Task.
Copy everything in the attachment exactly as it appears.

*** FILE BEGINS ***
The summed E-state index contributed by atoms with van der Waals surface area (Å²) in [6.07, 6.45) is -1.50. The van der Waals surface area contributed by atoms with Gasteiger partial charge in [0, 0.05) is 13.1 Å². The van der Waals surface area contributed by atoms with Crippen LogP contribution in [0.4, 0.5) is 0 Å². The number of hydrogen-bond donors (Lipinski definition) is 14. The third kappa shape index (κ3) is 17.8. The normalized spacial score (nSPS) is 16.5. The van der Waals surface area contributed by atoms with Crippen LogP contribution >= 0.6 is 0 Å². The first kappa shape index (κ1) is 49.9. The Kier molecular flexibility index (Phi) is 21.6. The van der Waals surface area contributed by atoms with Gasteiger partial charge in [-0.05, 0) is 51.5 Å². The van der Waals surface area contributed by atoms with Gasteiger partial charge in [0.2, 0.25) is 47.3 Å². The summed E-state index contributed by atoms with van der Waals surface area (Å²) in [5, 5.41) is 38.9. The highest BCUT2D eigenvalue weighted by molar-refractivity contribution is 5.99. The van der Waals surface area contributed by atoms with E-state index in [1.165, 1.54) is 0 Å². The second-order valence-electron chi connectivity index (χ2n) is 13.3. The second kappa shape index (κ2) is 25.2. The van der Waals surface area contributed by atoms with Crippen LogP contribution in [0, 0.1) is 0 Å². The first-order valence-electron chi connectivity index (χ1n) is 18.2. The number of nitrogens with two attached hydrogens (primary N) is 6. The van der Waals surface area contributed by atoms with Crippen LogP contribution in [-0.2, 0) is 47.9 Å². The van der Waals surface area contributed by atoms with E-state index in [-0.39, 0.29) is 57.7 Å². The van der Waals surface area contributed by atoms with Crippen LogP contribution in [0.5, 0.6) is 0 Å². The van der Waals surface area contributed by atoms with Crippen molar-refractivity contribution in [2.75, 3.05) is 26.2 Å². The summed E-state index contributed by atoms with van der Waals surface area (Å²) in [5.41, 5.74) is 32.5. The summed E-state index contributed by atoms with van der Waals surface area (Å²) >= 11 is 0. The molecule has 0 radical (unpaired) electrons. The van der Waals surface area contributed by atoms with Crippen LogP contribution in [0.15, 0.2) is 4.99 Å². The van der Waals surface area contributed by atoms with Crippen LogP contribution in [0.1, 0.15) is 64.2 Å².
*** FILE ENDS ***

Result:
The summed E-state index contributed by atoms with van der Waals surface area (Å²) in [6.07, 6.45) is -1.50. The van der Waals surface area contributed by atoms with Gasteiger partial charge in [0, 0.05) is 13.1 Å². The van der Waals surface area contributed by atoms with Crippen LogP contribution in [0.4, 0.5) is 0 Å². The number of hydrogen-bond donors (Lipinski definition) is 14. The third kappa shape index (κ3) is 17.8. The normalized spacial score (nSPS) is 16.5. The van der Waals surface area contributed by atoms with Crippen LogP contribution >= 0.6 is 0 Å². The first kappa shape index (κ1) is 49.9. The Kier molecular flexibility index (Phi) is 21.6. The van der Waals surface area contributed by atoms with Gasteiger partial charge in [-0.05, 0) is 51.5 Å². The van der Waals surface area contributed by atoms with Gasteiger partial charge in [0.2, 0.25) is 47.3 Å². The summed E-state index contributed by atoms with van der Waals surface area (Å²) in [5, 5.41) is 38.9. The highest BCUT2D eigenvalue weighted by molar-refractivity contribution is 5.99. The van der Waals surface area contributed by atoms with E-state index in [1.165, 1.54) is 0 Å². The second-order valence-electron chi connectivity index (χ2n) is 13.3. The second kappa shape index (κ2) is 25.2. The van der Waals surface area contributed by atoms with Crippen LogP contribution in [0, 0.1) is 0 Å². The first-order valence-electron chi connectivity index (χ1n) is 18.2. The number of nitrogens with two attached hydrogens (primary N) is 6. The van der Waals surface area contributed by atoms with Crippen LogP contribution in [-0.2, 0) is 47.9 Å². The van der Waals surface area contributed by atoms with E-state index in [-0.39, 0.29) is 57.7 Å². The van der Waals surface area contributed by atoms with Crippen LogP contribution in [0.5, 0.6) is 0 Å². The van der Waals surface area contributed by atoms with Crippen molar-refractivity contribution in [2.75, 3.05) is 26.2 Å². The summed E-state index contributed by atoms with van der Waals surface area (Å²) in [5.41, 5.74) is 32.5. The summed E-state index contributed by atoms with van der Waals surface area (Å²) >= 11 is 0. The molecule has 0 radical (unpaired) electrons. The van der Waals surface area contributed by atoms with Crippen LogP contribution in [0.15, 0.2) is 4.99 Å². The van der Waals surface area contributed by atoms with Crippen LogP contribution in [0.1, 0.15) is 64.2 Å².